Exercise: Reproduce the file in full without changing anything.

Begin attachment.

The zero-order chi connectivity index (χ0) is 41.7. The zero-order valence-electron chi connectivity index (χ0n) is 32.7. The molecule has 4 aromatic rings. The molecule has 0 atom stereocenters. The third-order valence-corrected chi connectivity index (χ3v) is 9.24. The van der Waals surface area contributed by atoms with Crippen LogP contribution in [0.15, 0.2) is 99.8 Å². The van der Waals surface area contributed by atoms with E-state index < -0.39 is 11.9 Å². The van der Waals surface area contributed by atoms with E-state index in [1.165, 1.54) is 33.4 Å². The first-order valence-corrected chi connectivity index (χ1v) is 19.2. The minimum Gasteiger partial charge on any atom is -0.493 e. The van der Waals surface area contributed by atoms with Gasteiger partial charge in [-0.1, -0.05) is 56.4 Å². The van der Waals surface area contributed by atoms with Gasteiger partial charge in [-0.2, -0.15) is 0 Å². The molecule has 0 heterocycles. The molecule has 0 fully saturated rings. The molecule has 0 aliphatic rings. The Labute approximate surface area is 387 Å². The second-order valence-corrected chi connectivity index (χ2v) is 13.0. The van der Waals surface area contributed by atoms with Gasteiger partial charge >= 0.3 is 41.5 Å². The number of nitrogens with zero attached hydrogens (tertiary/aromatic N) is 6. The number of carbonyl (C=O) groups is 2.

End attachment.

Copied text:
The zero-order chi connectivity index (χ0) is 41.7. The zero-order valence-electron chi connectivity index (χ0n) is 32.7. The molecule has 4 aromatic rings. The molecule has 0 atom stereocenters. The third-order valence-corrected chi connectivity index (χ3v) is 9.24. The van der Waals surface area contributed by atoms with Crippen LogP contribution in [0.15, 0.2) is 99.8 Å². The van der Waals surface area contributed by atoms with E-state index < -0.39 is 11.9 Å². The van der Waals surface area contributed by atoms with E-state index in [1.165, 1.54) is 33.4 Å². The first-order valence-corrected chi connectivity index (χ1v) is 19.2. The minimum Gasteiger partial charge on any atom is -0.493 e. The van der Waals surface area contributed by atoms with Gasteiger partial charge in [-0.1, -0.05) is 56.4 Å². The van der Waals surface area contributed by atoms with Gasteiger partial charge in [-0.2, -0.15) is 0 Å². The molecule has 0 heterocycles. The molecule has 0 fully saturated rings. The molecule has 0 aliphatic rings. The Labute approximate surface area is 387 Å². The second-order valence-corrected chi connectivity index (χ2v) is 13.0. The van der Waals surface area contributed by atoms with Gasteiger partial charge >= 0.3 is 41.5 Å². The number of nitrogens with zero attached hydrogens (tertiary/aromatic N) is 6. The number of carbonyl (C=O) groups is 2.